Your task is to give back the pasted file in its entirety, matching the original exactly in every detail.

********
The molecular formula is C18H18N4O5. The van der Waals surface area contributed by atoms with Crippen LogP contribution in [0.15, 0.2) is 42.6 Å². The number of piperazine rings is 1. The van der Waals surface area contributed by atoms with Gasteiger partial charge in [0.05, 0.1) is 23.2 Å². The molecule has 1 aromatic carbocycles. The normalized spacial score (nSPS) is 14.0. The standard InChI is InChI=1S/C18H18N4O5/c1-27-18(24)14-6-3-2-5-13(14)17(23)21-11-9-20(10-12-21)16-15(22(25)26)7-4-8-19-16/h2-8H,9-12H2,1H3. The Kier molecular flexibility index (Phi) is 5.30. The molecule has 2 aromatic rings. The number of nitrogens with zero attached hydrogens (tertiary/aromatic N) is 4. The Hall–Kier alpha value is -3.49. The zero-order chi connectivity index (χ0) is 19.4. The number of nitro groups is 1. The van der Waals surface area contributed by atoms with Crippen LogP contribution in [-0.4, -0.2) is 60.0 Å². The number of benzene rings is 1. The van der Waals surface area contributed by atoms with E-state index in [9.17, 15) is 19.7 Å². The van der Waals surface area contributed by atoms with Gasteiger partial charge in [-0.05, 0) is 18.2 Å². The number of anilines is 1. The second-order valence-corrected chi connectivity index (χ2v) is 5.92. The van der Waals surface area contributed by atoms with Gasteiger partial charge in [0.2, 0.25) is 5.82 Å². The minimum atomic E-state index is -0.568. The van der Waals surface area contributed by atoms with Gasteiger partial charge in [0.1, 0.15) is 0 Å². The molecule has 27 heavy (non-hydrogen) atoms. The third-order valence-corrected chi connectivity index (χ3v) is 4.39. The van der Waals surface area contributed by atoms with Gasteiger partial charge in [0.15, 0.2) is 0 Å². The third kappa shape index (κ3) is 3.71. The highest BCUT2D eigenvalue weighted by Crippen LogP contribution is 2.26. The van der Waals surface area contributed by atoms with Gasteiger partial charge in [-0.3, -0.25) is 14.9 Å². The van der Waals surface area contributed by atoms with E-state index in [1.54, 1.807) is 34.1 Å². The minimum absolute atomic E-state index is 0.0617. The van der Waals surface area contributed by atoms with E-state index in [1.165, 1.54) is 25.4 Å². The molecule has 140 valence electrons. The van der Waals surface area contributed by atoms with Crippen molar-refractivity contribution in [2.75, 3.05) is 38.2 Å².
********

The molecular formula is C18H18N4O5. The van der Waals surface area contributed by atoms with Crippen LogP contribution in [0.15, 0.2) is 42.6 Å². The number of piperazine rings is 1. The van der Waals surface area contributed by atoms with Gasteiger partial charge in [0.05, 0.1) is 23.2 Å². The molecule has 1 aromatic carbocycles. The normalized spacial score (nSPS) is 14.0. The standard InChI is InChI=1S/C18H18N4O5/c1-27-18(24)14-6-3-2-5-13(14)17(23)21-11-9-20(10-12-21)16-15(22(25)26)7-4-8-19-16/h2-8H,9-12H2,1H3. The Kier molecular flexibility index (Phi) is 5.30. The molecule has 2 aromatic rings. The number of nitrogens with zero attached hydrogens (tertiary/aromatic N) is 4. The Hall–Kier alpha value is -3.49. The zero-order chi connectivity index (χ0) is 19.4. The number of nitro groups is 1. The van der Waals surface area contributed by atoms with Crippen LogP contribution in [-0.4, -0.2) is 60.0 Å². The number of benzene rings is 1. The van der Waals surface area contributed by atoms with E-state index in [9.17, 15) is 19.7 Å². The van der Waals surface area contributed by atoms with Gasteiger partial charge in [-0.05, 0) is 18.2 Å². The number of anilines is 1. The second-order valence-corrected chi connectivity index (χ2v) is 5.92. The van der Waals surface area contributed by atoms with Gasteiger partial charge in [0.2, 0.25) is 5.82 Å². The minimum atomic E-state index is -0.568. The van der Waals surface area contributed by atoms with Gasteiger partial charge in [0.1, 0.15) is 0 Å². The molecule has 27 heavy (non-hydrogen) atoms. The third-order valence-corrected chi connectivity index (χ3v) is 4.39. The van der Waals surface area contributed by atoms with Gasteiger partial charge in [0.15, 0.2) is 0 Å². The third kappa shape index (κ3) is 3.71. The highest BCUT2D eigenvalue weighted by Crippen LogP contribution is 2.26. The van der Waals surface area contributed by atoms with Gasteiger partial charge in [-0.3, -0.25) is 14.9 Å². The van der Waals surface area contributed by atoms with E-state index in [1.54, 1.807) is 34.1 Å². The minimum absolute atomic E-state index is 0.0617. The van der Waals surface area contributed by atoms with E-state index in [1.165, 1.54) is 25.4 Å². The molecule has 140 valence electrons. The van der Waals surface area contributed by atoms with Crippen molar-refractivity contribution in [2.75, 3.05) is 38.2 Å².